Drug Stock Levels To Go Up- Minister

DRUG stock levels at all hospitals and health institutions are set to normalise at the back increased efforts to ramp up production at a local level as well as imporved financial support from the $18 million that was realised from air time health levy.

By Michael Gwarisa

Speaking during a tour of NATPHARM Pharmaceuticals yesterday, health and child care minister Dr David Parirenyatwa said the ministry had received $18 million from the air time health levy and much of the money would go it procuring essential drugs  for local hospitals and clinics.

“As you can see now we have got the health levy fund that we get from your cell phone, each time you make a call, we get 0.5 cents out of every dollar and  that’s is the money that has accumulated to the tune of $18 million. That is the money that we are using outside the money that is brought in by donors, we have this health levy fund and we are pleased that the stock levels are quite high now.

“We hope this continues and the drugs go where they are supposed to go. We are hoping the next few weeks, the drug stock levels in provincial hospitals, district hospitals and general hospitals and all health institutions will be very high,” said Dr Parirenyatwa.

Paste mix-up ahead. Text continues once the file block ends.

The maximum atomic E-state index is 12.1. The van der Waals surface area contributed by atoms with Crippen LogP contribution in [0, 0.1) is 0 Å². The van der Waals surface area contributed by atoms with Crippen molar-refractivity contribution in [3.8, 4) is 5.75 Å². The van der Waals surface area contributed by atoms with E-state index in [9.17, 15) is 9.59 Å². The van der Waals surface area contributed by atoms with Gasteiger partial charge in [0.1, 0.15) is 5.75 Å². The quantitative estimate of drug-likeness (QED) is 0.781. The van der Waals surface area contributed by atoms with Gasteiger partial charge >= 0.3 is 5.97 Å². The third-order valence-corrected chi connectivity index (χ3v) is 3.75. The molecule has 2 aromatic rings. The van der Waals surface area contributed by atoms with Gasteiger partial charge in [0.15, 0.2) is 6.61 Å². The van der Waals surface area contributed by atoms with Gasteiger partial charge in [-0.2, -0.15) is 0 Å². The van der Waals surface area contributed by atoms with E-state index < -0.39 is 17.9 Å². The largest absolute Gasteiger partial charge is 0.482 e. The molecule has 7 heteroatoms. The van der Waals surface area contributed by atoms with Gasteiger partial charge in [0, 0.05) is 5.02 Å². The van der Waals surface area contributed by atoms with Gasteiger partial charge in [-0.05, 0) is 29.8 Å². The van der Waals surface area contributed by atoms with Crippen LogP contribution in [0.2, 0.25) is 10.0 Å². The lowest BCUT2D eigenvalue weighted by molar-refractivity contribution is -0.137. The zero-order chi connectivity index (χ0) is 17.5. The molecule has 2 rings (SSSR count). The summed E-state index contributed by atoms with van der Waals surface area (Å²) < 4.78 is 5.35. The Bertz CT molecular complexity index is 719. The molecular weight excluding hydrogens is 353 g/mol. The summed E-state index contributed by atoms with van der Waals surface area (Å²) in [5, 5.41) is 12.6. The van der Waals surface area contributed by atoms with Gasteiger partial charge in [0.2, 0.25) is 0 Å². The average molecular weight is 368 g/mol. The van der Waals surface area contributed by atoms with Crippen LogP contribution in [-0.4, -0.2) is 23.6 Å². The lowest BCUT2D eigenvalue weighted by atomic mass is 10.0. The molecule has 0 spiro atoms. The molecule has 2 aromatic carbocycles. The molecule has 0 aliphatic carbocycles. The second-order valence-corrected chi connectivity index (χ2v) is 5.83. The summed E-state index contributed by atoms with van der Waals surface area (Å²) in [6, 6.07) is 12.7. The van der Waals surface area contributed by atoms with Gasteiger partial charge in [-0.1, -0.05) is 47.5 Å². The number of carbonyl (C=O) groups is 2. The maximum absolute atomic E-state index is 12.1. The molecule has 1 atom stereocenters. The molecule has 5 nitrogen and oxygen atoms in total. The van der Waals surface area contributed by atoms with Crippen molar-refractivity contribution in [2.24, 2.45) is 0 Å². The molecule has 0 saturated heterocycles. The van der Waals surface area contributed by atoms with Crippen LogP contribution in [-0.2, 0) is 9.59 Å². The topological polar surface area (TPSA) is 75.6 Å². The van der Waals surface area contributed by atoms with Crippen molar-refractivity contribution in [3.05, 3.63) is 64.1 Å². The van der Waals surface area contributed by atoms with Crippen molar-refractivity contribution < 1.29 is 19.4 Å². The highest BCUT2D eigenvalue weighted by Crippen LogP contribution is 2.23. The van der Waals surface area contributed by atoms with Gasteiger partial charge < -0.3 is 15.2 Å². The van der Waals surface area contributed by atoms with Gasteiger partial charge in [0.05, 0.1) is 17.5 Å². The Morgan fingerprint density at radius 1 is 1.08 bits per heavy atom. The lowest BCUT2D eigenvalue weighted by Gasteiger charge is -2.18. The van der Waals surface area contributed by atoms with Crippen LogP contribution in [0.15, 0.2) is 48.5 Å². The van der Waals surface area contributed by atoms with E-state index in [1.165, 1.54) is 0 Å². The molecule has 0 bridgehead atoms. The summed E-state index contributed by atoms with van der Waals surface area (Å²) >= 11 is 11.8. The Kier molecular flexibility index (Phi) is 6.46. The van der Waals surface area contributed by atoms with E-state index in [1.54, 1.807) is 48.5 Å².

He added that the issue of ARV stock outs was now a thing of the past and the new ARV, the E400 was now available locally.

“We are happy that we have got those stocks here, the people are on the ground and we want to make sure the drugs are avail;able in the next few weeks. We want the fund to be completely ring fenced and the allocation from the national budget should go where it is supposed to go.

“We continue lobbying for more funds so as to ensure drugs are available.”

A massive ARV shortage was reported in Auguts this year in Zimbabwe’s public health institutions with the biggests shortage being experianced in the  Abacavir — a second line ARV drug to the extent that people taking that drug were only being given a week’s supply instead of the usual three months’ provision.

Limited availability of ARVs impedes patient initiation, adherence and poses a major barrier to win against the HIV response as a country.

It should be emphasised that optimal adherence is essential to ensure individual treatment access and limit viral resistance.

Treatment for HIV and aids is threatened when ARV drugs are not available, undermining treatment compliance.

 

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